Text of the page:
Mother was not moved by the plea “But everyone is doing it!” She was sure to reply with a disdainful scoff, “That is more reason not to do it.” This way of thinking was, I suppose, ingrained in her by her own upbringing. Her mother was a Roberts, a descendant of John Roberts of County Cork, Ireland. The Roberts’ were known for their deviation from the rest of Grayson County. They lived in a community accessible only by one road leading in and one leading out. In the shadow of Bald Rock Mountain, it was known as Roberts’ Cove. The story is told that when the War Between the States began the Roberts’ decided it was not their war so they would not participate on either side. Because of their neutral stand, constant pressure was put on them to join the Confederate cause. The young Roberts men finally responded to attempts to force them into the Confederate army by going north and joining the Union Army. The community church was the only one in that section of Virginia that remained with the Methodist Episcopal Church when the denomination split in 1845 and the Methodist Episcopal South Church was formed. So being different was in my Mother’s Roberts genes.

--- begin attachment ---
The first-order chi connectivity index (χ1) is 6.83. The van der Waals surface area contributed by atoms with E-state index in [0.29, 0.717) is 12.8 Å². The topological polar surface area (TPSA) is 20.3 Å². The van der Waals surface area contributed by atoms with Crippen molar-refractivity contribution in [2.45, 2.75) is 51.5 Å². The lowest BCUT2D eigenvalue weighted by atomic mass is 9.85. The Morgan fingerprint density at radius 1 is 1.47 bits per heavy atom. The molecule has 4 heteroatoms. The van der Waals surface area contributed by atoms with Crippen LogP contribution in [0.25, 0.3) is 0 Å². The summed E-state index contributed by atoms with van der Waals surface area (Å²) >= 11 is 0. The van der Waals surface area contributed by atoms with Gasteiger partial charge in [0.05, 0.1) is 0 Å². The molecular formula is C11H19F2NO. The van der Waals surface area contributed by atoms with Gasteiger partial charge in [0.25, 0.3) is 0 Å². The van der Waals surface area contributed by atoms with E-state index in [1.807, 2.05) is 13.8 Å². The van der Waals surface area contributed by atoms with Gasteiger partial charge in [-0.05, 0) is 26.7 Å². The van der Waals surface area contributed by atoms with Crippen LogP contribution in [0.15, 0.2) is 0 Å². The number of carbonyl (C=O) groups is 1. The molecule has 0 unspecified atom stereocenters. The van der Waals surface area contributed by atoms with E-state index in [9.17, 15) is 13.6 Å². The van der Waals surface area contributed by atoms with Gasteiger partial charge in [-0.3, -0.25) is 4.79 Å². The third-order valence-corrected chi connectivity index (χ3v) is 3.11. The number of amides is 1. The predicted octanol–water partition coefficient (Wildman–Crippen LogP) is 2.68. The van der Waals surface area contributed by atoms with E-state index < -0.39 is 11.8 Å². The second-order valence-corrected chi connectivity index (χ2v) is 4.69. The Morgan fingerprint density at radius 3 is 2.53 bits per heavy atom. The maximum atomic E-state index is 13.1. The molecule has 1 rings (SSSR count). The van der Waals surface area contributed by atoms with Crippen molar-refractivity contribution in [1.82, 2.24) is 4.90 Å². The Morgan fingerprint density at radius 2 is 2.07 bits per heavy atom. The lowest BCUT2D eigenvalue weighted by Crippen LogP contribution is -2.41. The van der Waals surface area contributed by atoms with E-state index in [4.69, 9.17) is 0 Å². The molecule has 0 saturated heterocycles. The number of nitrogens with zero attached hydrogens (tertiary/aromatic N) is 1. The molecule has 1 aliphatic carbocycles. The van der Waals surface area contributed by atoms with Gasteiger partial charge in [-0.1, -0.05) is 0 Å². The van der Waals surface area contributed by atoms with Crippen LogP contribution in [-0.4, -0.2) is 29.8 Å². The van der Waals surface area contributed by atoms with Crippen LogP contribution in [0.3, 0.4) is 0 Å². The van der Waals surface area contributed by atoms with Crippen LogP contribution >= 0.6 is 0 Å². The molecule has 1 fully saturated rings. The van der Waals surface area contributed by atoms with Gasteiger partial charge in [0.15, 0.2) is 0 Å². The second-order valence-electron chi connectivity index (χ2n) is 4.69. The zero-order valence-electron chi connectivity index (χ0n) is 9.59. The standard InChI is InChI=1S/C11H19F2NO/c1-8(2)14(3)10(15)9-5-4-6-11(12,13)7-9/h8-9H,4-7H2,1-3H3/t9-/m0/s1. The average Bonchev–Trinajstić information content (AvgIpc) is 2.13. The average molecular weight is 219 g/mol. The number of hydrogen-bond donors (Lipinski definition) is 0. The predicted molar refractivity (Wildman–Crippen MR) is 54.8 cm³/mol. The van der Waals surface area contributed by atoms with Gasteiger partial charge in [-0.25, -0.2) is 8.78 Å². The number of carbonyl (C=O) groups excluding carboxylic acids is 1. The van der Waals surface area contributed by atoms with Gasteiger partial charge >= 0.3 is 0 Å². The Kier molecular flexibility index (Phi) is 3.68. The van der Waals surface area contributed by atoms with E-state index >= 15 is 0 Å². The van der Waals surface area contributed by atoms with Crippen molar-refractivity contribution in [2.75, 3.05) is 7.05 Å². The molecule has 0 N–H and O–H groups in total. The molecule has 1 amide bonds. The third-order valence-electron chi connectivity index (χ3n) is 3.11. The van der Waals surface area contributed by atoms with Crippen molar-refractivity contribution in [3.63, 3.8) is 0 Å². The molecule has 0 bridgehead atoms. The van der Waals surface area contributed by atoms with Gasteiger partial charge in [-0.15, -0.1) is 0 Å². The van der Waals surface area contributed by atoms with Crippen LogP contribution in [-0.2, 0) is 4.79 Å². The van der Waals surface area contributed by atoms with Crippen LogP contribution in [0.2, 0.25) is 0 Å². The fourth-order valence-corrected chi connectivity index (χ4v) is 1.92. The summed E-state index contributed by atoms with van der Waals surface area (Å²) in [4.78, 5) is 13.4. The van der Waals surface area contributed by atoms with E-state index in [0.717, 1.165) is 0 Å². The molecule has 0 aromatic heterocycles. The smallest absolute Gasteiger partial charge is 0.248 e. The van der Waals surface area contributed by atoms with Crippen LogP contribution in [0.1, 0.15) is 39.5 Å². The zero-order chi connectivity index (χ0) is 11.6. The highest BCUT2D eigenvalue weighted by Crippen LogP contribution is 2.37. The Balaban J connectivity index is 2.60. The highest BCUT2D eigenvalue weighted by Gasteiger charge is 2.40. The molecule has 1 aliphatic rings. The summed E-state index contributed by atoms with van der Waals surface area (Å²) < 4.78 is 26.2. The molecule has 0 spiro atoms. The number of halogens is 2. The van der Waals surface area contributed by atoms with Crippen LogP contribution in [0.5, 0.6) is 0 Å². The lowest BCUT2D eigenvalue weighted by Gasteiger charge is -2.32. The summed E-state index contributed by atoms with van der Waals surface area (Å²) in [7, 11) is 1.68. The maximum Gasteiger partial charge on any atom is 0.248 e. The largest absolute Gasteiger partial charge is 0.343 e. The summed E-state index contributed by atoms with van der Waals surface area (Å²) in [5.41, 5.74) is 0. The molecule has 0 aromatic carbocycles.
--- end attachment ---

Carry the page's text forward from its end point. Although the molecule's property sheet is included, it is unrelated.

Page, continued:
The greatest lessons Mother taught me were not ones she consciously desired me to learn. They were the ones she lived and modeled. Her life was brief, though full. She died of cancer at age forty-seven. Our pastor, conducting her funeral, said of her that he had never known anyone who packed so much living into so few years.

It is the blackberries growing in the most inaccessible places that are the sweetest. These are the ones you take risks to claim yet you find them worth the effort. And the flowers you find by chance in places seldom trodden, often never seen by anyone else, bloom the most profusely. So it is with life.

March, 1995

*I was named for my Great-Aunt Margaret, with June as my middle name. At home I was usually called June.